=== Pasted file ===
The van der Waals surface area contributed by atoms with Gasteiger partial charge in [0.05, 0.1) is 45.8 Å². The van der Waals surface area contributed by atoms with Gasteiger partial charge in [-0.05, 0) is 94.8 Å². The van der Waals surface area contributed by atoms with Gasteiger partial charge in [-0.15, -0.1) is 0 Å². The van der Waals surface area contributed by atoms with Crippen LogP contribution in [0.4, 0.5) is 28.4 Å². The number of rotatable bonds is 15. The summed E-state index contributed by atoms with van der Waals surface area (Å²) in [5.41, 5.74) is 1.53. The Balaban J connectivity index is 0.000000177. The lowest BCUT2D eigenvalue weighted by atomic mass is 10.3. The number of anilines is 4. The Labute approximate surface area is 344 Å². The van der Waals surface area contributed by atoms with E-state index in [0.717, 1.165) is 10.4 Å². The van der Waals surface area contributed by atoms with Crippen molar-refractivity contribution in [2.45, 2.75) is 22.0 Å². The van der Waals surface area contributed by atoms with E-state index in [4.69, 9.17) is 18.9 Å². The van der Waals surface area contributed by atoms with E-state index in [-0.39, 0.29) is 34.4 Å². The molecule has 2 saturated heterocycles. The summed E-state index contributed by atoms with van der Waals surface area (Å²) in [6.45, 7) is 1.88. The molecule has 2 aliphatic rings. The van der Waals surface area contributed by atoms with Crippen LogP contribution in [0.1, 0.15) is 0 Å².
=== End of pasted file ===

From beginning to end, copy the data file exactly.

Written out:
The van der Waals surface area contributed by atoms with Gasteiger partial charge in [0.05, 0.1) is 45.8 Å². The van der Waals surface area contributed by atoms with Gasteiger partial charge in [-0.05, 0) is 94.8 Å². The van der Waals surface area contributed by atoms with Gasteiger partial charge in [-0.15, -0.1) is 0 Å². The van der Waals surface area contributed by atoms with Crippen LogP contribution in [0.4, 0.5) is 28.4 Å². The number of rotatable bonds is 15. The summed E-state index contributed by atoms with van der Waals surface area (Å²) in [5.41, 5.74) is 1.53. The Balaban J connectivity index is 0.000000177. The lowest BCUT2D eigenvalue weighted by atomic mass is 10.3. The number of anilines is 4. The Labute approximate surface area is 344 Å². The van der Waals surface area contributed by atoms with E-state index in [0.717, 1.165) is 10.4 Å². The van der Waals surface area contributed by atoms with Crippen molar-refractivity contribution in [2.45, 2.75) is 22.0 Å². The van der Waals surface area contributed by atoms with E-state index in [4.69, 9.17) is 18.9 Å². The van der Waals surface area contributed by atoms with E-state index in [-0.39, 0.29) is 34.4 Å². The molecule has 2 saturated heterocycles. The summed E-state index contributed by atoms with van der Waals surface area (Å²) in [6.45, 7) is 1.88. The molecule has 2 aliphatic rings. The van der Waals surface area contributed by atoms with Crippen LogP contribution in [0.1, 0.15) is 0 Å².